I have recently joined Brian Wiegmann and Michael Reiskind at NC State University as a postdoc to work on our recently funded NSF project reconstructing the evolutionary history of mosquitoes, titled Phylogenomics to advance understanding of world mosquito diversity and vector ecology. We will be utilizing anchor hybrid enrichment 1, a form of exon capture, to reconstruct phylogenetic relationships among the Culicidae, ideally down to the species level, such that we can evaluate hypotheses related to biogeography, host preference, ecological specializations, and perhaps even provide insight into vector competency.

This builds on my research interests in the evolution of preference/specialization in mosquitoes which began during my PhD and continued during my projects at the Connecticut Agricultural Experiment Station. At CAES, I reconstructed the phylogeny of 260 aedine mosquitoes, a group which includes the world’s deadly and invasive Aedes disease vectors. The invasive mosquitoes in this group are notable for their affinity to a wide range of natural and artificial ‘container’ habitats for their immature stages - from water filled plant-parts to tires. As the eggs of these mosquitoes are often dessication resistant, their eggs can remain in tires, bromeliads, or water barrels being transported quite easily. This has allowed these mosquitoes to hijackg human trade routes, likely since as early as the slave trade in the case of Aedes aegypti. In this way, Aedes mosquitoes have hitchhiked around the globe. We recovered two primary clades containing Aedes mosquitoes (with each of these clades containing non-Aedes mosquitoes). We found that the utilization of container habitats had convergently evolved in multiple lineages of Aedes mosquitoes, and simulations under different evolutionary models suggest that morphological similarity among lineages may be due to selection acting on habitat preference 2.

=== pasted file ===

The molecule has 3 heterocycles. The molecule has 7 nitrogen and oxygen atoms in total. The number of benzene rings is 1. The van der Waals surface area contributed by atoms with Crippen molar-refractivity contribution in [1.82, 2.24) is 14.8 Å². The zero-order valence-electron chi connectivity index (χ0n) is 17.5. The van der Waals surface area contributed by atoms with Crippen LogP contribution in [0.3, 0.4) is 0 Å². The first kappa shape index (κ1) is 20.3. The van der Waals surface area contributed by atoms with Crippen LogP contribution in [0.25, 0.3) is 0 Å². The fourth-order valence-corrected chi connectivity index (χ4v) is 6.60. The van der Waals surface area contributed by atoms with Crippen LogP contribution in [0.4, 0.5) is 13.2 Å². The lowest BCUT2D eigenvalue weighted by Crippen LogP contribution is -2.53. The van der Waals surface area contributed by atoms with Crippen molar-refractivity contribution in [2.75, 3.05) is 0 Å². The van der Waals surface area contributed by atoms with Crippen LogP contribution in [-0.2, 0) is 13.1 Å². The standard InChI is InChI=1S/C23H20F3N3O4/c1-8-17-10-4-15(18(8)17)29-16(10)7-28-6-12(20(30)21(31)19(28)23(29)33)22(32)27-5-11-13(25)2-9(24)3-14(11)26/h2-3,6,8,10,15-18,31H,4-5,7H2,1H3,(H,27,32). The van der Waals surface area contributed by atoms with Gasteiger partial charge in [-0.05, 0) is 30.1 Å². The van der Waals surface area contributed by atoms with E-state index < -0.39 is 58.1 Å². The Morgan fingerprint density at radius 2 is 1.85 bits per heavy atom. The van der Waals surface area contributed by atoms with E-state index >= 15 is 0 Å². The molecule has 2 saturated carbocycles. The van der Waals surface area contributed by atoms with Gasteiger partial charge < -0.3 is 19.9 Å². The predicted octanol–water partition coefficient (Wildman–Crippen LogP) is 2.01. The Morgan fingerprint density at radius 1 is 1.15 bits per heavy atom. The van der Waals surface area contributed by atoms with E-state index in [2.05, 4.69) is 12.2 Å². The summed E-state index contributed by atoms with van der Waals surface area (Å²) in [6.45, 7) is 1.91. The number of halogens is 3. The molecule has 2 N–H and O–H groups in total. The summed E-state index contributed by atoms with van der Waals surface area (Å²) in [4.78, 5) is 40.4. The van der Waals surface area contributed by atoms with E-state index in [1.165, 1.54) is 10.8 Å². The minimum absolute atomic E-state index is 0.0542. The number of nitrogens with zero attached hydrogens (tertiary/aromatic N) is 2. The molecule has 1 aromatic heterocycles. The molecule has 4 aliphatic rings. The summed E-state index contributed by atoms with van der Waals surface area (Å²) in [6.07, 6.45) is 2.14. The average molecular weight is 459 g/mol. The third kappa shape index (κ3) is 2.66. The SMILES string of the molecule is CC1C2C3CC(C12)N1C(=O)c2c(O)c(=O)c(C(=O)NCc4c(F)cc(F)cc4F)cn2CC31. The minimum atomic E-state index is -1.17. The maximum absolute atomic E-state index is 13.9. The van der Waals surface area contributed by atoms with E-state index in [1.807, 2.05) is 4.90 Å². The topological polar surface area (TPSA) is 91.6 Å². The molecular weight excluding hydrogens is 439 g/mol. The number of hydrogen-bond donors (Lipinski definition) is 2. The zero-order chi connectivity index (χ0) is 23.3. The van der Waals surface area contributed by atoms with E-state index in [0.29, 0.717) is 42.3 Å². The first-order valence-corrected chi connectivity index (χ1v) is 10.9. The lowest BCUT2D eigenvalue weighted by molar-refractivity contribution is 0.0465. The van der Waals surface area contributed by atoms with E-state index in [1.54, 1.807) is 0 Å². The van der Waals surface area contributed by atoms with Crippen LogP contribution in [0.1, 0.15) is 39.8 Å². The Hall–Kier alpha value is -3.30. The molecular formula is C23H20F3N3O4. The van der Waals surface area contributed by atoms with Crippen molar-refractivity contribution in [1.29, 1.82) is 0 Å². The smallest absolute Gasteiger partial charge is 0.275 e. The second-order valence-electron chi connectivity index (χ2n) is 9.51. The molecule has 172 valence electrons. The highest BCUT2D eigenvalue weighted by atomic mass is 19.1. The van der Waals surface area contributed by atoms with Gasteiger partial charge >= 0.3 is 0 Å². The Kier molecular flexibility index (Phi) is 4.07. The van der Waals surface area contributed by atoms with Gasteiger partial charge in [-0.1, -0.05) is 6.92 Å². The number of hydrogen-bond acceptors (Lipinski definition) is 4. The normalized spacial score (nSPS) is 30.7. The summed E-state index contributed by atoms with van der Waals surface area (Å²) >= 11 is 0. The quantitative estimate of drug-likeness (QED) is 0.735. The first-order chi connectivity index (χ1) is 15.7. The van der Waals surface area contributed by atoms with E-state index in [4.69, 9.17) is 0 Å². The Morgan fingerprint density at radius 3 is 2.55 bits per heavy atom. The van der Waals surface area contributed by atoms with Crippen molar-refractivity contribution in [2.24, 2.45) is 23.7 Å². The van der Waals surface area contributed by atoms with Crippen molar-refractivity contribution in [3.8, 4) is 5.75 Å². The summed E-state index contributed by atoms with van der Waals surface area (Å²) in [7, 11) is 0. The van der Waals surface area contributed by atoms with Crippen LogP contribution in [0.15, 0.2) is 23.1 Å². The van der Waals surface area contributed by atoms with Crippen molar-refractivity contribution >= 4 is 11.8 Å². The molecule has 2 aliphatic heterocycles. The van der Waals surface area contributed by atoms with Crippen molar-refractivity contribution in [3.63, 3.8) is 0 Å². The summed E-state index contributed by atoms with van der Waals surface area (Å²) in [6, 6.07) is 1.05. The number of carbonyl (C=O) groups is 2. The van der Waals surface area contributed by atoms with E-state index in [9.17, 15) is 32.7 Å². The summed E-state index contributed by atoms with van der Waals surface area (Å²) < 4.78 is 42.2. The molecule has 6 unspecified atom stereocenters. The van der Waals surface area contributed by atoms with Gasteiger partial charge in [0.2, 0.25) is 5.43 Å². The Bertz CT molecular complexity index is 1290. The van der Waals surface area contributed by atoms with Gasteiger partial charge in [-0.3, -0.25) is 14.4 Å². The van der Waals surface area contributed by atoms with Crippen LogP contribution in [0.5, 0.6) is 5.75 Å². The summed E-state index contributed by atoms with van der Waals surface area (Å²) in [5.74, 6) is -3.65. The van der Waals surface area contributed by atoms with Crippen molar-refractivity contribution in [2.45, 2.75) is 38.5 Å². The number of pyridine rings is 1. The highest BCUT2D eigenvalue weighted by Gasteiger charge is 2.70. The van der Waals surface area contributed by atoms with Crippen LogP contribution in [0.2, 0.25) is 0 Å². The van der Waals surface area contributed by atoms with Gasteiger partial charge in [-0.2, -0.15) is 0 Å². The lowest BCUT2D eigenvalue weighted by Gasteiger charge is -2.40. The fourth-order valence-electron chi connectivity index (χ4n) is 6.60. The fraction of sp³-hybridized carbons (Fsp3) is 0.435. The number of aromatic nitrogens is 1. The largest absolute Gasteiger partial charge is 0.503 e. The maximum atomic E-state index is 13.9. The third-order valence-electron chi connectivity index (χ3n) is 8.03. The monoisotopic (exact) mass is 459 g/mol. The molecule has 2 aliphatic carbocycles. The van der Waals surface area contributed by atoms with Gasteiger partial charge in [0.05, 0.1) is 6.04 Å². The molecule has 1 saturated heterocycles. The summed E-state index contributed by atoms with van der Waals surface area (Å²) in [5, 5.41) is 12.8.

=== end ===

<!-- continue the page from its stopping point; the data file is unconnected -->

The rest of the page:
Understanding the evolution of ecological specializations in mosquitoes is an important goal of the NSF-funded project at NC State, and our efforts will tackle not only habitat specializations, but also preferences in blood hosts and how diversification rates in mosquitoes have changed over the >100 million year history of the family. Uniquely, this project aims to build a species-level molecular phylogeny for mosquitoes - something that, surprising to some, has not been attempted. The evolutionary relationships among mosquitoes are often contentious, with two major groups (Aedes and Anopheles) receiving significant nomenclature adjustments. Although scientists frequently quarrel over names, in this case the groups being changed are the target of worldwide control efforts and public education campaigns, and so any nomenclature changes can cause serious disruptions in communicating science to the public. Beyond that, understanding how mosquitoes are related could be helpful in evaluating vector competency or directing control efforts.

A ‘mosquito tree of life’ is has been something I have been working towards for years, and I am incredibly happy we’re finally getting a chance to make it happen.